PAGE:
“A stem cell transplant let me walk again”
Roy Palmer has multiple sclerosis. After a decade in a wheelchair a stem cell transplant at Hammersmith Hospital gave him the ability to walk again. Stem cell transplants are an experimental treatment for sufferers of MS and for those that meet the strict medical criteria can slow the progress of the disease and enable the central nervous system to repair itself. Here Roy talks about his experience.
I was diagnosed with multiple sclerosis (MS) in 2003 completely out of the blue. I started getting pins and needles in my legs and paralysis that came and went. It got much worse very quickly. When I visited my GP, they said I needed to go to hospital straight away. The doctors diagnosed it from an MRI and a lumber puncture. For the last eight years I’ve been in a wheelchair.
Multiple sclerosis is an autoimmune disease – your body’s immune system attacks your own cells. In the case of MS, the immune system attacks the central nervous system. It damages the myelin coating of the nerve fibres which carry messages from your brain to your body, stopping those messages getting through and causing symptoms like mine. There is no cure, but there are treatments that can slow down the progress of the disease.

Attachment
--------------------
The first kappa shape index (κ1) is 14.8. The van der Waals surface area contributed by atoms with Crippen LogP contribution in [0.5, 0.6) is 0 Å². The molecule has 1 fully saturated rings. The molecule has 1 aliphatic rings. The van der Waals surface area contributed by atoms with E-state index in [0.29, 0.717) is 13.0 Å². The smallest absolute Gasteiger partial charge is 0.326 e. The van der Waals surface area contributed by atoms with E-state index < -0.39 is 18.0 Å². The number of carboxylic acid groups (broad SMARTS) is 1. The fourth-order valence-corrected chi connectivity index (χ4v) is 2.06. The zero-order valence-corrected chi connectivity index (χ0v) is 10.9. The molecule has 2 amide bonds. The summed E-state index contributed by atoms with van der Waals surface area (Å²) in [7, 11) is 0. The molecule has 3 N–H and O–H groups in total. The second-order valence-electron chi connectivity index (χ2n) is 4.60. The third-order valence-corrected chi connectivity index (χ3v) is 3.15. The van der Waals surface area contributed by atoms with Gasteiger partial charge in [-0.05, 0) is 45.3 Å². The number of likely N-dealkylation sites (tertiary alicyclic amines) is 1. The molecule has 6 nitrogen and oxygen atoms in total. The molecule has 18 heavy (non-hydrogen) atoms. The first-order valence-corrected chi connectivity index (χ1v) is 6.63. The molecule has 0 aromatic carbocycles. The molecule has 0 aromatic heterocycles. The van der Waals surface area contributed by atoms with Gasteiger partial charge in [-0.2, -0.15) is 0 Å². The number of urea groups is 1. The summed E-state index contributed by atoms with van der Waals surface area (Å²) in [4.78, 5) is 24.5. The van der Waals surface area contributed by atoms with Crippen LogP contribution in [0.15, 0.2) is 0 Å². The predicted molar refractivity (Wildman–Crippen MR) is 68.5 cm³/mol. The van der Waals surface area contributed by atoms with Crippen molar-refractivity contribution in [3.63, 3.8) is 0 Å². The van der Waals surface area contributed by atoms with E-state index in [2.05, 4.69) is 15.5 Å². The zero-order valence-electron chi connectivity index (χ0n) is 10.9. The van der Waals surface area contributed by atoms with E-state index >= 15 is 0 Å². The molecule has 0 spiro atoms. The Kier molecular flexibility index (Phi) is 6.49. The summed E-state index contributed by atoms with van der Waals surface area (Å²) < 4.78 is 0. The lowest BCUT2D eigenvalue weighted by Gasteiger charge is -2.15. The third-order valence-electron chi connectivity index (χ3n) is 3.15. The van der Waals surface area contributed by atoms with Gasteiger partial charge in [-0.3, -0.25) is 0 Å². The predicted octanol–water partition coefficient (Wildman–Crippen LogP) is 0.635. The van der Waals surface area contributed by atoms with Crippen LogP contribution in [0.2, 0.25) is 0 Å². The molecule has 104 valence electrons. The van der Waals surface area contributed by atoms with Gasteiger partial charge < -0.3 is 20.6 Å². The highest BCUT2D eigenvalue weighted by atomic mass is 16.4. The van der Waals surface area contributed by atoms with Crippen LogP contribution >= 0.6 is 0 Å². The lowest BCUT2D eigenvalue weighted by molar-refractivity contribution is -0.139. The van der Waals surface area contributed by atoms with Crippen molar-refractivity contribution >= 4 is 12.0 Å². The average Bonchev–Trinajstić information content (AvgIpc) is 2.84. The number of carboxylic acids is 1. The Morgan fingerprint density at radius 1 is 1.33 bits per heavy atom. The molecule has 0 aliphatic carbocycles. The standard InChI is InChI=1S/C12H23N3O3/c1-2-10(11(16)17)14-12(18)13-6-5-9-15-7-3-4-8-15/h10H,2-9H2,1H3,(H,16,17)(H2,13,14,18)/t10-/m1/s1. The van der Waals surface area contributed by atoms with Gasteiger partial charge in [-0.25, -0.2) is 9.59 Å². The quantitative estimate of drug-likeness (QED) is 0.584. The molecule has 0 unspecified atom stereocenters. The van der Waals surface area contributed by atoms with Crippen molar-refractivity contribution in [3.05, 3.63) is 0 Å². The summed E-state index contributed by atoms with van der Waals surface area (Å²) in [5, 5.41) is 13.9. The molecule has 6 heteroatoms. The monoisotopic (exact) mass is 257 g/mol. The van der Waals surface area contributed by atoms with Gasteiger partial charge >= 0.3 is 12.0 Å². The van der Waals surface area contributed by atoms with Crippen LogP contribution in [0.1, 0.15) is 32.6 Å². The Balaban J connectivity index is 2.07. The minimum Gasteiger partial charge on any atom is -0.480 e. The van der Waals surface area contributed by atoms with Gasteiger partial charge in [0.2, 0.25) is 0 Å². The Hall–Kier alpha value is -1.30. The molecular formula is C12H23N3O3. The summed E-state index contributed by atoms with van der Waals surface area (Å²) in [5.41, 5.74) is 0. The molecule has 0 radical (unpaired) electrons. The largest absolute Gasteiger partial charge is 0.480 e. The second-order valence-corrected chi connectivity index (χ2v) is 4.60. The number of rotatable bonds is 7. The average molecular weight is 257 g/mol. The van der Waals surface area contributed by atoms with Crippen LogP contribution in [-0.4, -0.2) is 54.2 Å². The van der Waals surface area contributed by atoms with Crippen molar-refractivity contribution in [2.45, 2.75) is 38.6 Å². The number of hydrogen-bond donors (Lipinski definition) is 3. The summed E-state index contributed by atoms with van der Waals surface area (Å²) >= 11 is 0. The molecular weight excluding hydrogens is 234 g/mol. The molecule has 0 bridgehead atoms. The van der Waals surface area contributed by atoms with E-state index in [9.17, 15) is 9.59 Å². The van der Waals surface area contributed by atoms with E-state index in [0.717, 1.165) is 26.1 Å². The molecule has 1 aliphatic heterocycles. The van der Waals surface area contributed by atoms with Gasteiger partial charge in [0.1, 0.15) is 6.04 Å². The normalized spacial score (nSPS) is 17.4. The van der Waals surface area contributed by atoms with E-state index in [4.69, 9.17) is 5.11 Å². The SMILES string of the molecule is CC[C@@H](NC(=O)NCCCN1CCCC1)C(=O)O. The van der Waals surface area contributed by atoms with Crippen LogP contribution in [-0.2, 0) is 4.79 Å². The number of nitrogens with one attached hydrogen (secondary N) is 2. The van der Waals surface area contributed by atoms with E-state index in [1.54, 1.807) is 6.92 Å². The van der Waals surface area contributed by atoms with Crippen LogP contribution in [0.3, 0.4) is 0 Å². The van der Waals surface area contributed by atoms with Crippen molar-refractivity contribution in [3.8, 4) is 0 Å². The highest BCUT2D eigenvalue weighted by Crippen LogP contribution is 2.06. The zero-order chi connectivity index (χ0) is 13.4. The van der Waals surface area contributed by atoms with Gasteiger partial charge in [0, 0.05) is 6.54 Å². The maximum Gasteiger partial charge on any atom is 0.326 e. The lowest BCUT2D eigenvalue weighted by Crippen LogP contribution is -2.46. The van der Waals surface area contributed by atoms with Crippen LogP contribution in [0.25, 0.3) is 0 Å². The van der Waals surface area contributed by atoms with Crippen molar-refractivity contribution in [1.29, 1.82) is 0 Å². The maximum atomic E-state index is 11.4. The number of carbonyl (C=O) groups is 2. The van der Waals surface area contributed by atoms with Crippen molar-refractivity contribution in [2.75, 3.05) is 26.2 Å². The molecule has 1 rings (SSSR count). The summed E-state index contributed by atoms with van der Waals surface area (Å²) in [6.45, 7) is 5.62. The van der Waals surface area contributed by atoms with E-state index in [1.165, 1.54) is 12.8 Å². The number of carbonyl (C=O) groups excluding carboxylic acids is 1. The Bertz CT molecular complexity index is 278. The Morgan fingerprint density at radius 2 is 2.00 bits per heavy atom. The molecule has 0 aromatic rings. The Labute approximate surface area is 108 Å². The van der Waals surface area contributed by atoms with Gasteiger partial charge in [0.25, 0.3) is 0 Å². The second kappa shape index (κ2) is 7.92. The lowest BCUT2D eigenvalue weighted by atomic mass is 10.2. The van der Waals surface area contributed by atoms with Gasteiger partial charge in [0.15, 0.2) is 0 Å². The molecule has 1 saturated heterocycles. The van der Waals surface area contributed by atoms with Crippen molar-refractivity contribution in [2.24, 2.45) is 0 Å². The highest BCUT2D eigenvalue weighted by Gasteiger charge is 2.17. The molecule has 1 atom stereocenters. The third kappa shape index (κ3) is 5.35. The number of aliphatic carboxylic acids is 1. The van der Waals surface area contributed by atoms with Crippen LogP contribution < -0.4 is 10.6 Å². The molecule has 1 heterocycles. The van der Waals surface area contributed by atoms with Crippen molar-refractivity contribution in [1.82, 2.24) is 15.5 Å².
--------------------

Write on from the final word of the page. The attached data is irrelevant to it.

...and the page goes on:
A ray of hope
A couple of years ago, I saw an episode of Panorama where a person with MS, who like me relied on a wheelchair, received a stem cell transplant to treat their condition. The treatment helped them to be able to walk again. As soon as I saw it could be possible to regain the use of my legs, I was determined to find out if I could have this treatment too.
I found out that Imperial was one of several NHS trusts in the UK that were treating some MS patients with stem cell transplants. They are treating small numbers of people who fit a strict medical criteria with autologous haematopoietic stem cell transplantation, which uses your own stem cells to repair your immune system and slow the progress of MS.
We all have stem cells in our bone marrow. These can either divide into more stem cells or develop into different types of specialised cells, such as immune cells. An autologous haematopoietic stem cell transplant involves transplanting some of a patient’s healthy stem cells from their bone marrow into their blood stream. It can be possible that these healthy stem cells can then produce new cells to replace parts of the immune system, which means that the nerve fibres can start relaying messages between the brain and body again.